PORTLAND, Ore. — Santino Ferrucci has spent most of his life trying to be the next American driver in Formula One. His journey took him from go-karting in Connecticut to European junior racing in Italy and a development deal with the Haas F1 team.
Then Ferrucci torpedoed his career in spectacular fashion.
The 20-year-old in July purposely crashed into his teammate at the end of an F2 race, refused to appear before race stewards to discuss his actions and was later reprimanded for driving with a gloveless hand holding a cellphone. He was fined almost $80,000, suspended for four races and dropped by his team, which sided with Ferrucci's teammate for the "unsportsmanlike and above all uncivilized behavior that he was forced to endure ... by Santino Ferrucci and father, who accompanied him."
Haas has not dropped Ferrucci from its development program, but the driver is essentially persona non grata in European racing circles right now.
So Ferrucci has been back in the U.S. the last month, roaming the IndyCar paddock. He raced the doubleheader in Detroit in June and liked IndyCar, so that's where he returned after his F2 debacle.
Ferrucci has scraped together a deal for the remaining two races of the season with Dale Coyne Racing, and he'll be in the field Sunday in IndyCar's return to Portland International Raceway.
It could be argued that IndyCar is Ferrucci's only option right now and that unless he completely rebuilds his reputation, he may never get another chance to race in Europe again. But if he's settling, Ferrucci is saying all the right things in an effort to show IndyCar is where he wants to race.
"This is where I want to be," Ferrucci said of IndyCar. "This atmosphere, this series, this is where my focus is now. I've reprioritized where I'm trying to be and this is it now."
He talks about the welcoming paddock in IndyCar and competitors who want to help each other learn. Ferrucci noted IndyCar became a viable route first when Alexander Rossi abandoned his climb through F1 — Rossi is now an Indianapolis 500 winner and in the thick of IndyCar's championship race — and Robert Wickens, who chose IndyCar this season when he left touring cars in Germany. Wickens is currently hospitalized with a spinal injury suffered in an Aug. 19 crash.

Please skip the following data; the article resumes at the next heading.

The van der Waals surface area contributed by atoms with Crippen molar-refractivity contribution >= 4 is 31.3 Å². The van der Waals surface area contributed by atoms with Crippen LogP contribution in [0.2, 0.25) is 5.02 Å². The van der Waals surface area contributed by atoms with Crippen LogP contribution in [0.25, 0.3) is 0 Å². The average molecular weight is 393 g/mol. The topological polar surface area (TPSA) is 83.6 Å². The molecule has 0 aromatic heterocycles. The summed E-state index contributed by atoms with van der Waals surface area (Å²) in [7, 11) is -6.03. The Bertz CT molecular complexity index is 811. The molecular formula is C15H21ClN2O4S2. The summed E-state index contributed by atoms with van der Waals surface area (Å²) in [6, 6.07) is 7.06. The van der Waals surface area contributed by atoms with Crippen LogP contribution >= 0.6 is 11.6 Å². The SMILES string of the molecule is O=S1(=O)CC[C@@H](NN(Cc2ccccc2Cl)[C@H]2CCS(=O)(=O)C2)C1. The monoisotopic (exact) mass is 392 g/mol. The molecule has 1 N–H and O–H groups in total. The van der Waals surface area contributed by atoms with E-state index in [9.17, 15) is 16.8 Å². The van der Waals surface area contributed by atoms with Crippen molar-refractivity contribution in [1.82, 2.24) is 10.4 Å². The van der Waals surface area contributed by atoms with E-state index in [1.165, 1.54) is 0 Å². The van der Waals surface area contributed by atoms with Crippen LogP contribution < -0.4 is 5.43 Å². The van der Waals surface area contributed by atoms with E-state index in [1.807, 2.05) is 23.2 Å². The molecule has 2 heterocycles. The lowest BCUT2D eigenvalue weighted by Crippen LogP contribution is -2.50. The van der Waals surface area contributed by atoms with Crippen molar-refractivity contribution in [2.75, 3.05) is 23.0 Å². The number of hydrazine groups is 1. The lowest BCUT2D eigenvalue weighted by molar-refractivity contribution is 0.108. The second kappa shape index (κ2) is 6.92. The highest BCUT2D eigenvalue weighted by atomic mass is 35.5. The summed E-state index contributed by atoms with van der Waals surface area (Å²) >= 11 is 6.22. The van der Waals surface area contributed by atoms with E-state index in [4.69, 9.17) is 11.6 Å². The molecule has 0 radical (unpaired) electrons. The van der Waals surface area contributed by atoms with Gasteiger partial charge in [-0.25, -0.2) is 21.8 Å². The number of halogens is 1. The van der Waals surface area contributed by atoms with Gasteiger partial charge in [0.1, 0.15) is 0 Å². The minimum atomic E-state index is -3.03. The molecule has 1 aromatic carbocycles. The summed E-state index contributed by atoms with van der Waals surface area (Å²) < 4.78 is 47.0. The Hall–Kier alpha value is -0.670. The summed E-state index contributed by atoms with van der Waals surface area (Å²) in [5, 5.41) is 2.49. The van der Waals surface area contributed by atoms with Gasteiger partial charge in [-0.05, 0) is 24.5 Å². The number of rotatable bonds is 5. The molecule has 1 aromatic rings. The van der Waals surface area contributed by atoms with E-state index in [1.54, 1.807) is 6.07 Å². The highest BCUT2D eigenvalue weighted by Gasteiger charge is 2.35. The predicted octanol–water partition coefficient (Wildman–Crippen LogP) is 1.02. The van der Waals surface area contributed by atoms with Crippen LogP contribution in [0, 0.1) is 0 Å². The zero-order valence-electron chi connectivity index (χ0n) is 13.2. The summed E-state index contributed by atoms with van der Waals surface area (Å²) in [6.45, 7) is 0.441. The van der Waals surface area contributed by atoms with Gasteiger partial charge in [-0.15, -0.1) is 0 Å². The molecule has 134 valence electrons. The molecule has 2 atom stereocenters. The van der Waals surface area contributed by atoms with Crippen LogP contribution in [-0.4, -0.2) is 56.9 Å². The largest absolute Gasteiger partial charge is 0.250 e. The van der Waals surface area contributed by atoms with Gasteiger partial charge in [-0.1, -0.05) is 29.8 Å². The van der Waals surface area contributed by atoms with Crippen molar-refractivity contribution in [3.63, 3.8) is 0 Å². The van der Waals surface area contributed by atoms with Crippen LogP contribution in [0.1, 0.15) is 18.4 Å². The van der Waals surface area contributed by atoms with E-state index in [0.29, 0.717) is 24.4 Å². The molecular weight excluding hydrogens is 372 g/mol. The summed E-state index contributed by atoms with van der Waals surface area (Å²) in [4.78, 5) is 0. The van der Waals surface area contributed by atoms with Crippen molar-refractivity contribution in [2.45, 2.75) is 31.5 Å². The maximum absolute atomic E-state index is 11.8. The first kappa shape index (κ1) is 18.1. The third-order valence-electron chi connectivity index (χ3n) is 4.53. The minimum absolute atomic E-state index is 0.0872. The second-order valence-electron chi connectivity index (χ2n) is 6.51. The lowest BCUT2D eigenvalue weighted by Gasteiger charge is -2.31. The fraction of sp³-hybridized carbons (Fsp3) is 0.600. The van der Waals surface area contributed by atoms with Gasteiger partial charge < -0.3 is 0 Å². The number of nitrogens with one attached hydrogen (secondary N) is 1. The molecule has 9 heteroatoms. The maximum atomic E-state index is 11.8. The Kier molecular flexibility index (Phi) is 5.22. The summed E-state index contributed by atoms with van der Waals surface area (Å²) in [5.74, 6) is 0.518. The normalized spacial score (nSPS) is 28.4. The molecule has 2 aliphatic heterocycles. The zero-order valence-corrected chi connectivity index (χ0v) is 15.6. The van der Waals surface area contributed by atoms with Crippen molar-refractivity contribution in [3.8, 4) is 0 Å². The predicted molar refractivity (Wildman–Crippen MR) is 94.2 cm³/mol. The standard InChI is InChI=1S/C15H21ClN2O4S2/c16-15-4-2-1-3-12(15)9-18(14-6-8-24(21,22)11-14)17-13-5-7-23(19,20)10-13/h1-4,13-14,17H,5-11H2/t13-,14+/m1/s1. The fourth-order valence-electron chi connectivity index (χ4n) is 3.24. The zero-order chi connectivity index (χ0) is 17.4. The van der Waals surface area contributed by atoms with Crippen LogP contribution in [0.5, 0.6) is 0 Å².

Ferrucci is also embedded with the Coyne team, giving him access to studying craft with Sebastien Bourdais, a four-time series champion and former F1 driver. Bourdais is blunt, sugarcoats nothing, and has no time or tolerance for arrogant young drivers.
Ferrucci over the last month has figured out how to work with the French champion.
"Seb is very direct. When you ask him a question, there's a good chance you won't like the answer," Ferrucci said. "I've worked on learning to like his answers."
Ferrucci said he's worked on many things since his meltdown at Silverstone in July, including how to handle his emotions and learning not to erupt when he's frustrated or angry. He maintains he crashed into his teammate out of anger and dismisses a sponsorship flap with his F2 team as an "internal team matter that should not have been made public." Ferrucci tried to run a "Make America Great Again" sticker on his car but the FIA rejected the request because political slogans or symbols are banned.
Ferrucci is vague on the MAGA incident. But he notes that he's not from a wealthy family and needed outside backers to continue his career through his teenage years. In exchange for funding, Ferrucci runs decals and branding that are dictated by his sponsors.
Ferrucci said he was never any good at traditional sports and, because he idolized Michael Schumacher, he decided very early to become a driver. It was a quirky hobby for an Italian kid in Connecticut, and Ferrucci says he was often bullied at school.
"I don't talk about it that much because it's embarrassing," Ferrucci said. "But I was bullied because I did something different, because I wasn't like the other kids."
His early experiences hurt him later in Europe, where the competition is cutthroat for every sponsorship dollar and available seat. Friendships were hard to come by, the opposite of the close-knit IndyCar paddock, and Ferrucci said he feels accepted in this series.
Ferrucci's future beyond the IndyCar season finale at Sonoma is up in the air. He assumes he'll be at F1's U.S. Grand Prix with the Haas team in Texas, but reiterated he'd like to put together a future in IndyCar.
He could get a step closer, he believed, with two clean finishes in the Coyne car and a chance to change his image.
"People think I'm this rich, arrogant kid and that's not accurate," Ferrucci said. "I'm 20 years old and I've made mistakes, and I'm emotional and have done stupid things. I've learned from it and now I have to show that I'm not who people think I am."